What is the difference between Heaven and Hell?

April 30, 2010 by EMiller
Filed under Ask Dr. Miller

Ask Dr. Miller: What is ‘Wellness’?

In our culture, we commonly think of ourselves as being “sick” or “healthy.” Generally, we define “sick” as having some sort of signs or symptoms of a disease (pain, swelling, fever, loss of function). We then tend to define health as simply being the absence of these signs and symptoms.

The concept of “wellness” recognizes that this is an inadequate way of looking at things. Wellness looks at the positive dimensions—a person moving toward wellness is gaining strength, reserve capacity, feels joy in life. Wellness indicates not only the presence of health, but also the ability to withstand the stresses that might otherwise lead to illness.

Ask Dr. Miller: What is the Systems Approach?

A friend asked me the other day what I was talking about when I referred to the Systems Approach.  Well, along with a shift in perspective from the Newtonian-Cartesian viewpoint, in a Systems Approach we begin to see the many things and experiences we have as not quite so separate. We notice that there are general patterns of organization that appear again and again in our experience. The pattern of veins flowing in from the hand toward the arm very much resembles the veins on a leaf, which in turn resembles the way the tree’s roots feed into its crown.

The same pattern can also be seen when looking down from an airplane at all the tributaries to a stream or river. If you look at a diagram of the Army, showing the path that information might flow on from a private in the field to a general back at headquarters, you’d see the same pattern. In one case, the flow is through human flesh, another past plant cells in a tube made of plant cells, and another is formed by the rocky banks of streamlets, or by soldiers and their communication devices along the chain of command.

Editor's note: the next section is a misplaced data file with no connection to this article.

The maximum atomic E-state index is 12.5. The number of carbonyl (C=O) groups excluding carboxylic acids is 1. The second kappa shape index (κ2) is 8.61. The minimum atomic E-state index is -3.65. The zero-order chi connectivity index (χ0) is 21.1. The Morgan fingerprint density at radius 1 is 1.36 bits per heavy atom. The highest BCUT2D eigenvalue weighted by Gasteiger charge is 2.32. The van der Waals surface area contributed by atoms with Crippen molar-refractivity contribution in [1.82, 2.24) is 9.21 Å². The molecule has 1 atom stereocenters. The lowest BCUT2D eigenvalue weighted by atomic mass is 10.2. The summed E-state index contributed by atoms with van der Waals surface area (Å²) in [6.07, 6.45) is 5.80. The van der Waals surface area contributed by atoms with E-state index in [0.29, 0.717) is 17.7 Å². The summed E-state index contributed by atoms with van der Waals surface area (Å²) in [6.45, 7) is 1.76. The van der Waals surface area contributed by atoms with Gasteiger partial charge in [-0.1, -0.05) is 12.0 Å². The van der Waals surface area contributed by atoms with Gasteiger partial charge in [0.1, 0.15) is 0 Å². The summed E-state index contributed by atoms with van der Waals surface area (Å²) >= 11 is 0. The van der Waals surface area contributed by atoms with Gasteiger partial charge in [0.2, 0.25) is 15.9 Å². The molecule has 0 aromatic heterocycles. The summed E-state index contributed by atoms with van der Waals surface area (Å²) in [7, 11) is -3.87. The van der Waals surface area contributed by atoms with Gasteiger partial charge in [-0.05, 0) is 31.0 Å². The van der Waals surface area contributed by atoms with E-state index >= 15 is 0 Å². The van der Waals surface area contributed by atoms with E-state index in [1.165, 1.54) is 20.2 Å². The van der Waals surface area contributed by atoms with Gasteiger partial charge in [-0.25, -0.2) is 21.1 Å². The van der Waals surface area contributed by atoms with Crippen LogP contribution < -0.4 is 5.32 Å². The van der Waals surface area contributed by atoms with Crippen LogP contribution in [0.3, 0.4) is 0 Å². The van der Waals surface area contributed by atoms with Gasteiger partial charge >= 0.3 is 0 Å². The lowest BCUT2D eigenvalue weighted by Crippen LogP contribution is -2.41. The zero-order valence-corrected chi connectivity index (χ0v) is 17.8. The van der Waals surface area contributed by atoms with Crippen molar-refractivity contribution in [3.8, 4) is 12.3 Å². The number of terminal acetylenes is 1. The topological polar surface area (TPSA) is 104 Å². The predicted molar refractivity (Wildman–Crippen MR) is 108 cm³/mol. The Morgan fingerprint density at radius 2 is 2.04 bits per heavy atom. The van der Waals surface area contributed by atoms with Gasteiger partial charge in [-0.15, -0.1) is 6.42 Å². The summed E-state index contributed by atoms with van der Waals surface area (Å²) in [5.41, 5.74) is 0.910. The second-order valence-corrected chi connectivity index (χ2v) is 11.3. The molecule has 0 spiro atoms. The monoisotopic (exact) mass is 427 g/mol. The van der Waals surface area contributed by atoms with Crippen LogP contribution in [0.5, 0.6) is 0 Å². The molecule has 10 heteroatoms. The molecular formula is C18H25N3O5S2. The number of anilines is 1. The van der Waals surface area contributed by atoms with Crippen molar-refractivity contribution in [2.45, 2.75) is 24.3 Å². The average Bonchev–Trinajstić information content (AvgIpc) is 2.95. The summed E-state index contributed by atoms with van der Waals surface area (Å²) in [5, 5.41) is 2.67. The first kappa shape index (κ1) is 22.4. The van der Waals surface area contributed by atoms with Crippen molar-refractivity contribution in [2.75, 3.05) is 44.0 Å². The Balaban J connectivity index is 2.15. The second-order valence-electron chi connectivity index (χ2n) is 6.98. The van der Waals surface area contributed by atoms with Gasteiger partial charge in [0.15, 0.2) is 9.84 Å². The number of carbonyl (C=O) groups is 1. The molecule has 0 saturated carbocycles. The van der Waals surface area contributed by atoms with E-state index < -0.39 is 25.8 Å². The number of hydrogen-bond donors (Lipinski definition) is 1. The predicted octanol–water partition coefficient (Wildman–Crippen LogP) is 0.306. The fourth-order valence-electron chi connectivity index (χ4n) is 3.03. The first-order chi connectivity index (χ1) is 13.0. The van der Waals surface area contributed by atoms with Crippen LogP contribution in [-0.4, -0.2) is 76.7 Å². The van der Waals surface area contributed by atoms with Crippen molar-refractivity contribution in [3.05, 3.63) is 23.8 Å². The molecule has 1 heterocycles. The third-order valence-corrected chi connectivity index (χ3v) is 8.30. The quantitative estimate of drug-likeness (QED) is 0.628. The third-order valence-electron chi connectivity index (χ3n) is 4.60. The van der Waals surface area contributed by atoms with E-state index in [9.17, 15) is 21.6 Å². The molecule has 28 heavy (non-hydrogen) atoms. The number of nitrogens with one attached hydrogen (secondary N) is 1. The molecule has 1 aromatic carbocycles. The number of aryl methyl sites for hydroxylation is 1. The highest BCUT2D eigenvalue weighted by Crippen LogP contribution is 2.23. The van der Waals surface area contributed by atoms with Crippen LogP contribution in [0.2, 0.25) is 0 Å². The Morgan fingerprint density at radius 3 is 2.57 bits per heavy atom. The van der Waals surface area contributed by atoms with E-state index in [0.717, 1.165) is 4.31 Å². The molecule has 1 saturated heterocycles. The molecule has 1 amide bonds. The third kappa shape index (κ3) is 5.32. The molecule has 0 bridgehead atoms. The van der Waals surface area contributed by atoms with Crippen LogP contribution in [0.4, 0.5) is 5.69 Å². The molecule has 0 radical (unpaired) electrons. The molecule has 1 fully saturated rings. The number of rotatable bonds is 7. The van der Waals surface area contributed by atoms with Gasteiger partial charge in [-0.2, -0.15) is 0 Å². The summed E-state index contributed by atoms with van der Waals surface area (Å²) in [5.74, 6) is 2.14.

Each of these is a different system, but the branching structure reflects a single basic pattern, which appears in each of them.

When we tune in to that aspect of the world that looks at similarities, rather than at differences, we are beginning to take a “systems approach” to the world. The study of systems may be called “general systems theory.” This approach to understanding recognizes two sets of counterpoised concepts that are crucial to understanding systems, yet are seldom explored in other approaches. They are emergence and hierarchy, information and control.

Health and Peak Performance require homeostasis and balance of our inner systems.

(Watch the Video Podcast at bottom of this post!)

The Interplanetary Healer
We imagined what it would be like to an interplanetary healer, a cosmic physician who came along and found a planet in such disarray, with the beings capable of the most love destroying the environment for all living things through their fighting.

We introduced the idea of Second Order Change, the kind needed to shift what would happen our interplanetary healer could not fail but see that the world was operating far too often from the perspective of the Old Paradigm – creating superficial lives of competition and , conflict. .. He saw mankind being controlled by the machines it had created – originally meant to enhance their lives, the dominance of the digital world was resulting in exactly the opposite – that the old science fiction plot of computers and robots taking over

Healing Is Identity and Balance
We touched on the definition of healing as a clear awareness of/sense of identity and the ability to bring balance. The two together create what is called integrity (look up synonyms). This balance takes place in the context of two forces – not opposites, but a complementary pair of forces that are responsible for and allows us to see, react, and respond to a situation as black or white, to differentiate, to discriminate, and has the energy of the fragmenting. The other is an energy that tends to create wholes, that focuses on sharing, connection, community, functionality, and healthy relationships

The History of Life